The essay “Knowledge After the Fall. Milton and the Question of Censorship” by Friederike Schmiga starts from Milton’s short treatise Areopagitica, A Speech for the Liberty of Unlicensed Printing to the Parliament of England, published in 1644, in which he considers – among other things – the necessity to abolish licensing and thereby political censorship, to explore the theological foundation (as developed in Paradise Lost) of Milton’s conception of human knowledge in the transition from the pre- to the post-lapsarian state. Through this exploration, Schmiga clearly shows how Milton’s polemical intervention against the Licensing Order of 1643 is a powerful and stimulating document of his belief in the theological and political relevance of an open intellectual and poetical space, in which the differentiation of good from evil is the end, not the beginning, of public debate.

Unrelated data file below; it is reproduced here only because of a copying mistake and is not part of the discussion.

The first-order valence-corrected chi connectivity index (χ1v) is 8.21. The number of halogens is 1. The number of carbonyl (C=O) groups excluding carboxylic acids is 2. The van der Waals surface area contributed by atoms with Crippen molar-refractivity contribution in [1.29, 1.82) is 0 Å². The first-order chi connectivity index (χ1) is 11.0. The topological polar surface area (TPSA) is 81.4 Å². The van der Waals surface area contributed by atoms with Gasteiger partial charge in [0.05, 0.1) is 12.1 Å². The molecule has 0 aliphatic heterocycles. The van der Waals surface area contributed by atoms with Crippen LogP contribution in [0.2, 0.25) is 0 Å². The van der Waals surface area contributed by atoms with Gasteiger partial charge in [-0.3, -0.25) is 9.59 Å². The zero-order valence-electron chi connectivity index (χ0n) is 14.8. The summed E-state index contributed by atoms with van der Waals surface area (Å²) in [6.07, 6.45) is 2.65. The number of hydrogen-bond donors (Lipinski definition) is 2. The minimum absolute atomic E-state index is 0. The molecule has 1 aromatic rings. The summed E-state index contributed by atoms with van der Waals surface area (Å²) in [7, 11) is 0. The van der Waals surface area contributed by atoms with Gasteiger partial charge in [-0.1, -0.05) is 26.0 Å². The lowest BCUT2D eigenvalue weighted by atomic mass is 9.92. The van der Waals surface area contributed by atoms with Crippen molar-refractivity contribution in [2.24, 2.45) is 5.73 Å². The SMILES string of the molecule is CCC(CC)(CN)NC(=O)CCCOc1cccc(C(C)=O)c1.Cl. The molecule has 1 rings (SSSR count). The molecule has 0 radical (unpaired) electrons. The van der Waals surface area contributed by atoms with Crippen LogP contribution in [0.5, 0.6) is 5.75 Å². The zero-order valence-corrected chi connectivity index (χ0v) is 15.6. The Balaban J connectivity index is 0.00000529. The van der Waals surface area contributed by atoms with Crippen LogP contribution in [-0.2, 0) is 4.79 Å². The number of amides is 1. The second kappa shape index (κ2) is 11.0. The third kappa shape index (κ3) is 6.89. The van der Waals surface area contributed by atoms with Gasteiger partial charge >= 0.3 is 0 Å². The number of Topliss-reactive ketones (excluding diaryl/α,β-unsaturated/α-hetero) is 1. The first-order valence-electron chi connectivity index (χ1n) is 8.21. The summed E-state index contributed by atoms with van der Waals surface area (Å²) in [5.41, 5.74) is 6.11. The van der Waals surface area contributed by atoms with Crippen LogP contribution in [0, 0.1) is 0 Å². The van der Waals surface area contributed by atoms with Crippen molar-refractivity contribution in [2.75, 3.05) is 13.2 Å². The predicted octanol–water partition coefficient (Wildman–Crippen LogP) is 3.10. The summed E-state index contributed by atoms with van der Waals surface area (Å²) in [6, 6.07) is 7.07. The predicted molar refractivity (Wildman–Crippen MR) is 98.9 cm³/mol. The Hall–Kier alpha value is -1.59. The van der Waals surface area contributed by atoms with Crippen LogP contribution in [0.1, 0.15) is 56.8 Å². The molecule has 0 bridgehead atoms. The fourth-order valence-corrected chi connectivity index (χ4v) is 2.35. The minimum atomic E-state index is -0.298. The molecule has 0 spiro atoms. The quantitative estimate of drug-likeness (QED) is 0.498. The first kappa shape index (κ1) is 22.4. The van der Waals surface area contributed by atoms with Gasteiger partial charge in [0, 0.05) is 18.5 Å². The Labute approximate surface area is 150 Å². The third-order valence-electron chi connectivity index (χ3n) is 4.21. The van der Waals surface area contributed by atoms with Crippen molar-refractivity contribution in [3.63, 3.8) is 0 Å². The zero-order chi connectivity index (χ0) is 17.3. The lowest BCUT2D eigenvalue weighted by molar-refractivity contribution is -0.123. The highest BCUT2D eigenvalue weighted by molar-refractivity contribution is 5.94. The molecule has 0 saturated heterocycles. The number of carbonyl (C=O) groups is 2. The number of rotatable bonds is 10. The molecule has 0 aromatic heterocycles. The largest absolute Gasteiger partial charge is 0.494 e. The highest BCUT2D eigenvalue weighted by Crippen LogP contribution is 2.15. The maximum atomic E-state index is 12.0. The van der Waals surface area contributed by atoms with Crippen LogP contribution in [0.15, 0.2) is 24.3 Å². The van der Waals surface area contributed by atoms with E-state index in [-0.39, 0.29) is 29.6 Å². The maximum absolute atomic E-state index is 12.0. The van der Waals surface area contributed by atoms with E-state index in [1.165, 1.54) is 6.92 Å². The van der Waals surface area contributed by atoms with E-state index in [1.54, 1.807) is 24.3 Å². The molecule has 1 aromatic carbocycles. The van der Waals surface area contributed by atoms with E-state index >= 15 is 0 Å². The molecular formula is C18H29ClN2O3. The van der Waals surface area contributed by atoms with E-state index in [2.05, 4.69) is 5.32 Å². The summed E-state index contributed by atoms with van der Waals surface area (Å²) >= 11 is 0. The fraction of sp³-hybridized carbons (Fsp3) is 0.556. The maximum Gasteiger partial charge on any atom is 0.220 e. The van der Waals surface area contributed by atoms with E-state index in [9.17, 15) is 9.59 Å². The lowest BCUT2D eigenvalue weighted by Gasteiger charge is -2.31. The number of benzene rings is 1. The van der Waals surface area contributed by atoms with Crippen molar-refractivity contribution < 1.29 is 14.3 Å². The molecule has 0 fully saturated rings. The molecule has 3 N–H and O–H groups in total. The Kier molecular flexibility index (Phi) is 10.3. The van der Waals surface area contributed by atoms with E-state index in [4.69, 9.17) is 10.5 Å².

Left: Rembrandt van Rijn (circle of), Still life, Books
Schmiga – Knowledge After the Fall. Milton and the Question of Censorship